Helping each other stay safe after the easing of lockdown restrictions
We are all looking forward to the easing of lockdown restrictions - but it will be some time before things are completely back to normal. We still need to think about how to protect ourselves and each other from COVID-19… at least for a little while yet.
Luckily, there are some simple hygiene measures that we can take to help keep ourselves and others safe.
These will help protect us against a range of infections including COVID-19:
- Stay home if we have symptoms (and book a test through 119)
- Continue to wash or gel our hands regularly
- Catch sneezes in tissues and dispose of them straight away
- Cover our mouths when we cough – a good idea is to cough into the crook of the arm
- Spending time outdoors and in fresh air
- Not standing too close to others (keep 2 metre distance where possible)
- Consider using a face mask or covering when on transport or indoors or when asked to
- Importantly, if you haven’t done so already please take up the offer of vaccination
What you can do to help health and social care workers coming into your home
The good news is that if we follow the simple advice above, then we have already reduced our risk of catching or spreading the virus to everyone including health and social care workers.
There has been no change in the guidance for health and care workers – for example, they will continue to wear masks and follow all measures necessary when in your home to help keep you and your loved ones safe.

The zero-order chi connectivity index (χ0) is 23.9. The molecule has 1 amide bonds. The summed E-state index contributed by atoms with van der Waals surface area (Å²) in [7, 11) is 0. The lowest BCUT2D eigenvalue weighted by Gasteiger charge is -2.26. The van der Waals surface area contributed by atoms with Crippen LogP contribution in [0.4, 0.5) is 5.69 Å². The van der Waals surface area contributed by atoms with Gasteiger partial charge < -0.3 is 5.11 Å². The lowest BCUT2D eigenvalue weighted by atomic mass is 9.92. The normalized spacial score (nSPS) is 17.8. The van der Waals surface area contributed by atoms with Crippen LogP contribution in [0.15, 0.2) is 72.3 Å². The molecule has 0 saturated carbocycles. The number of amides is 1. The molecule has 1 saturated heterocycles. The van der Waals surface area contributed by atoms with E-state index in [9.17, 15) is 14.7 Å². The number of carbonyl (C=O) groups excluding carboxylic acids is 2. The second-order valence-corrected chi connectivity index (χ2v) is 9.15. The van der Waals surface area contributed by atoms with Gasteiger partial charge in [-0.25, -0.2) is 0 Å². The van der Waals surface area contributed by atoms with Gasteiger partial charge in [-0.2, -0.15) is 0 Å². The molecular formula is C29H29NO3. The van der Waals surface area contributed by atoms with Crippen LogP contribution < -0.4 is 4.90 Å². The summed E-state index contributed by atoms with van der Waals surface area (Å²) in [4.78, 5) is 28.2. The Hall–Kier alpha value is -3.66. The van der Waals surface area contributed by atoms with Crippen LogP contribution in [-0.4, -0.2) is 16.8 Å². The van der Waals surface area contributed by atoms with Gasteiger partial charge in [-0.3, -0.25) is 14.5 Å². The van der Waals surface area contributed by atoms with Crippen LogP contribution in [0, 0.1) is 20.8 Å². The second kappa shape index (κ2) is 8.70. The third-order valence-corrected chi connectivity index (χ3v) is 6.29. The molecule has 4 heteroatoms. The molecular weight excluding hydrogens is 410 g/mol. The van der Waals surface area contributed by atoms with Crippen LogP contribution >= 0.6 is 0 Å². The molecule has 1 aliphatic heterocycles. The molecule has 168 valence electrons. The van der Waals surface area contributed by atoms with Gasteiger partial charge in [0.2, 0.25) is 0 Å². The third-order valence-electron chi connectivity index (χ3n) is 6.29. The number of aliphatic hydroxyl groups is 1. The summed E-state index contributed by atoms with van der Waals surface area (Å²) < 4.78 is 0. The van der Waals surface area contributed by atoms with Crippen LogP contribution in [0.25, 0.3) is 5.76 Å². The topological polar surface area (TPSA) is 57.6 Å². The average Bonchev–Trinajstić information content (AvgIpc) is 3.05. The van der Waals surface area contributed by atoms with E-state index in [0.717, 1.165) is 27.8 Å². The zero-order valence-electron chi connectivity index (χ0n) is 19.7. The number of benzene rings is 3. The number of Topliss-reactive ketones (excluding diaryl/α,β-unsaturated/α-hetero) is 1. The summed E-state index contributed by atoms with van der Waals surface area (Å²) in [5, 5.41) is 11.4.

There are some things that you can do too:
- Before they come into your home, let them know if you have tested positive or have symptoms of COVID-19…
- … or if you have been in contact with someone who has tested positive or has symptoms
- Open your windows at least from time to time and especially when you have visitors
- Wear a mask or face covering if you are asked to
- Keep a safe distance (2 metres if possible)
- If clinical waste is generated in your home, you will be advised on how to handle and store this safely
Aerosol Generating Procedures
Some of you may be supported by health and care staff carrying out a range of higher risk activities known as Aerosol Generating Procedures (AGPs). A typical example is when helping you to care for someone on a ventilator. They will continue to need to wear a higher level of Personal Protective Equipment (PPE). The need for this protection has not gone away or been reduced.
- Be guided by the person leading on the procedure
- Where possible AGPs should be carried out in a room with the doors shut…
- … but open the windows and keep them open for a while afterwards
- Reduce the number of people needed in the room to the safe minimum
- Follow advice on the safe disposal waste generated from AGPs
Remember wearing this extra protection can be hot and tiring – especially in warm weather or homes. To work safely, expect your care team to plan for extra breaks.
We need health and social care workers to remain safe and healthy – for their own personal health,
for the health of their family, your family and so that they can continue to support others.